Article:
New Leader for Japan: What Will Change?
By WENDELL MINNICK
TAIPEI — Asian experts disagree over whether new Japanese Prime Minister Yasuo Fukuda, who took the helm on Sept. 25, will attempt to steer the country in a markedly different direction than former Prime Minister Shinzo Abe.
Fukuda, of the Liberal Democratic Party (LDP), has selected former Japan Defense Agency (JDA) Director Shigeru Ishiba as defense minister. Ishiba served as the JDA director from 2002-03 under former Prime Minister Junichiro Koizumi.
Some observers say Fukuda will be more conservative and pragmatic than Abe.
“Fukuda will probably represent more of a pragmatic change of style and more focus on immediate diplomatic and defense issues compared to Abe, who was more ideological and ambitious in his grand strategy for Japanese foreign policy,” said Christopher Hughes, author of the book, “Japan’s Re-emergence as a ‘Normal’ Military Power.” “I expect Fukuda to pursue something akin to a ‘new Fukuda doctrine.’ I expect Fukuda to concentrate more closely on Japan-China ties and to show more flexibility on Japan-North Korea relations.”
However, Hugo Dobson, a senior lecturer at the National Institute of Japanese Studies and School of East Asian Studies, University of Sheffield, England, sees no change in the immediate future.
“To be honest, I doubt much will change,” he said. “Fukuda was chosen to be a safe pair of hands after the chaos of the Abe administration. I would expect a period of stabilization until next summer and MSDF [Maritime Self-Defense Force] activities to continue — pressure is already being placed on Ichiro Ozawa [leader of the opposition Democratic Party of Japan (DPJ)] from within his own party to compromise.”
Yoichiro Sato of the Asia-Pacific Center for Security Studies, Honolulu, anticipates more emphasis on continuity than change.
“The basic policy line of maintaining a close alliance with the United States will continue,” Sato said. “If anything has changed, a little leaning toward Gaullism [a long-term preference for strategic independence from the United States] under the Abe administration has perhaps swung back to the centrist position with Abe’s resignation.”
Naoki Akiyama, director of the Tokyo-based Congressional National Security Research Group, argues that although Ishiba is very knowledgeable on defense issues, Fukuda will keep a hidden hand on the defense reins.
“Mr. Fukuda, called a ‘shadow minister of defense’ in the past, has great confidence in Mr. Ishiba,” Akiyama said. “However, it is also true that he looks for maintaining his influence.”
Refueling Missions in Question
One point of contention is efforts by the opposition DPJ to end Japan’s refueling support mission in the Indian Ocean for U.S. military forces in Afghanistan. James Auer, director of the Center for U.S.-Japan Studies and Cooperation at the Vanderbilt Institute for Public Policy Studies, said that for the short term, there could be setbacks.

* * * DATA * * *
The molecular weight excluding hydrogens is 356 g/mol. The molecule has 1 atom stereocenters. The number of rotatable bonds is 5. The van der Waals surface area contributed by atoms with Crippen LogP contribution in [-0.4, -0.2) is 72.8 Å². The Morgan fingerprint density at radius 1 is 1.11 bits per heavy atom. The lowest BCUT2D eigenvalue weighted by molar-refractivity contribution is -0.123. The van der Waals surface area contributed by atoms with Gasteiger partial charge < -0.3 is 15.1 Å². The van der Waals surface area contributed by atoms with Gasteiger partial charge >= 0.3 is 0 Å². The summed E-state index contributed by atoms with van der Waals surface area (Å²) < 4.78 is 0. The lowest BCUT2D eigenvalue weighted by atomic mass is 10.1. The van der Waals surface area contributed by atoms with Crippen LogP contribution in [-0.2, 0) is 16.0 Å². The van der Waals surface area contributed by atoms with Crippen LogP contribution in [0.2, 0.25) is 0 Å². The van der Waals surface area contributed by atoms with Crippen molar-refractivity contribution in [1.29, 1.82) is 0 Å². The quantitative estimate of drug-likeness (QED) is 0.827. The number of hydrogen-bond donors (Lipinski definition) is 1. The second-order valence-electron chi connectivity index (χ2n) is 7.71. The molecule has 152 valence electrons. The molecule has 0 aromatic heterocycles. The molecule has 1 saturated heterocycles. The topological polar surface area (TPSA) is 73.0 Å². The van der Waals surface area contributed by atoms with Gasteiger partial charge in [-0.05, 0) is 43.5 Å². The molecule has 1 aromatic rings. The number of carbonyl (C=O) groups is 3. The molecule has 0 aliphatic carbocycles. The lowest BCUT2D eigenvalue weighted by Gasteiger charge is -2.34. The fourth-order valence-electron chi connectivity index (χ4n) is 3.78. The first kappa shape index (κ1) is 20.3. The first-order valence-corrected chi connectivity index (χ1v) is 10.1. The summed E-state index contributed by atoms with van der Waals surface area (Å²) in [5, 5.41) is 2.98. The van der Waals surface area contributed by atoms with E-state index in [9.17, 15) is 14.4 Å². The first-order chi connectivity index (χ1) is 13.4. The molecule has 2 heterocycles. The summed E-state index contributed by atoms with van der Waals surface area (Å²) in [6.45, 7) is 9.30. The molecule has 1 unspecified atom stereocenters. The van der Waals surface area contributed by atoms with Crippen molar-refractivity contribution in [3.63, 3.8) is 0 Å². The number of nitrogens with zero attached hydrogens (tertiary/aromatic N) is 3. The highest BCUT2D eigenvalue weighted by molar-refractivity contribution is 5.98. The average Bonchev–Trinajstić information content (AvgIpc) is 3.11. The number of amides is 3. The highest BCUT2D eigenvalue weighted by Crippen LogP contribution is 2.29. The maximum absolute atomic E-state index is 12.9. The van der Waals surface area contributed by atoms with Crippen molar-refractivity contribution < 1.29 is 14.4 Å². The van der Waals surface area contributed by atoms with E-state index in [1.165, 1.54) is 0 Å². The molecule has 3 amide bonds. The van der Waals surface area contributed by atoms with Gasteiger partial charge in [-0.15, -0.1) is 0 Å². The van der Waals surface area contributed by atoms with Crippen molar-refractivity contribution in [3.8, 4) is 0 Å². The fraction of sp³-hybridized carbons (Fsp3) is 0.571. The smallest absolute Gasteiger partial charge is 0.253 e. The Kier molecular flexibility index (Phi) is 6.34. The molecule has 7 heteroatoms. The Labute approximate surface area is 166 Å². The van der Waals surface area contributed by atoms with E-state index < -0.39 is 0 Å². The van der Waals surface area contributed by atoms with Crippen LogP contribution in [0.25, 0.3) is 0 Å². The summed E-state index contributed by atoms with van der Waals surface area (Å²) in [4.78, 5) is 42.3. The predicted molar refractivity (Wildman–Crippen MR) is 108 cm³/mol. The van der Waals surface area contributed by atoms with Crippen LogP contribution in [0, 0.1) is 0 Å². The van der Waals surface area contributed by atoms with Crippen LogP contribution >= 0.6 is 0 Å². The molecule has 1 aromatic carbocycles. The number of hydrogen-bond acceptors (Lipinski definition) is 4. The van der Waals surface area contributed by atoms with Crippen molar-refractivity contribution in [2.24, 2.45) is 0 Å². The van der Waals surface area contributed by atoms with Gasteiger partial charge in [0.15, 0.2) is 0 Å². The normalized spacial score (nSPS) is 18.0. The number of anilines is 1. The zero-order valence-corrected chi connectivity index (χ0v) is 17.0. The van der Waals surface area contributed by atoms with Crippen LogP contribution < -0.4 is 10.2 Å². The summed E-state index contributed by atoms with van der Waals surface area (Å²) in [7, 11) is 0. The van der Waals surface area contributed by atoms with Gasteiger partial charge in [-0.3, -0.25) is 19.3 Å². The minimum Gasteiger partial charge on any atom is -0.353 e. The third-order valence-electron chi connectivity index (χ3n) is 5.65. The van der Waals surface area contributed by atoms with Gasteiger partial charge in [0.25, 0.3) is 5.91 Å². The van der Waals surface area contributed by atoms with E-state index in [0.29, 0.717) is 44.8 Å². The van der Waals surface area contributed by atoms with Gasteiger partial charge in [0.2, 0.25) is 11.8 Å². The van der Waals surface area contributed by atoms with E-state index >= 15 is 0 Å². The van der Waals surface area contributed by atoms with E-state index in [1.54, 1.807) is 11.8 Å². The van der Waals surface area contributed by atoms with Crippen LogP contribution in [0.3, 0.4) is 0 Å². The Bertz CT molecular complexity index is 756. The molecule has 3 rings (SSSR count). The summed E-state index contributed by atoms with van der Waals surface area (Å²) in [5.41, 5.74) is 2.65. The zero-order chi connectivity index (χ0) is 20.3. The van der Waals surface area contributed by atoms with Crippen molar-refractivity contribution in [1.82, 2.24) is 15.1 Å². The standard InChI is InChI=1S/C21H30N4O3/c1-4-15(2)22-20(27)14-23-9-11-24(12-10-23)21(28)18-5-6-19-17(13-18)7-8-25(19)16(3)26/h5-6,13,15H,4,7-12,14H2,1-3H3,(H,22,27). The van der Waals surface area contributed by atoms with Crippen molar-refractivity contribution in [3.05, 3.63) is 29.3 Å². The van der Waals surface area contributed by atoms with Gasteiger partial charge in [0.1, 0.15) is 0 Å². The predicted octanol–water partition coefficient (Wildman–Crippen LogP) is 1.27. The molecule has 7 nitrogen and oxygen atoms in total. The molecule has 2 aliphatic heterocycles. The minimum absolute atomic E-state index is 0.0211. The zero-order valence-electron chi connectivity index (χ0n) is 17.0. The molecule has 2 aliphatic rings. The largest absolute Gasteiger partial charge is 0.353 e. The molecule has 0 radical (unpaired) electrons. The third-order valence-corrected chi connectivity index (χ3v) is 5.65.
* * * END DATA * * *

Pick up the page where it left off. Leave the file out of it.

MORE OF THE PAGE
DPJ leader Ichiro Ozawa, he said. “is an opportunist, and he is trying to exert his power by blocking continuation of the law which allows [MSDF] ships to refuel U.S. and allied ships in the Indian Ocean, which is set to expire on Nov. 1.”
Ishiba was quoted by the Yomiuri Shimbun as saying, “The prime minister gave me two assignments: to steadily promote the relocation of the U.S. military forces in Japan, maintaining the Japan-U.S. alliance, and to tackle the issue of the extension of the MSDF mission in the Indian Ocean.
“It hasn’t been decided yet whether we’ll maintain the current Anti-terrorism Law or make a new law. I’ll make every effort to continue the refueling mission by winning the understanding of the opposition parties and the people,” he was quoted as saying.
Sato warns that the DPJ controls the upper house of the Diet and is trying to block LDP’s attempt to continue the refueling operation.
“Their threats are credible, as scheduling of the upcoming session of the Diet is expected to be very tight,” Sato said.
With the current law about to expire, there is talk that the MSDF may have to temporarily withdraw.
“However, Fukuda might be able to turn the tables on the DPJ, who have opposed the dispatch on the grounds that it has no clear U.N. mandate and that fuel provided by the JSDF [Japanese Self-Defense Forces] might have been diverted for use in Iraq,” Hughes said.
“Fukuda might be able to draw up a new law with very clear demarcations on what Japan can do in Afghanistan, draw on recent U.N. resolutions that praise nations which have supported the Afghan campaign, and also argue that if Japan withdraws in the absence of a true alternative that it will make Japan look like it is slipping back into its past reactivity and will draw international condemnation.”
Akiyama said changing the law to address humanitarian issues is the only way to get the DPJ stamp of approval.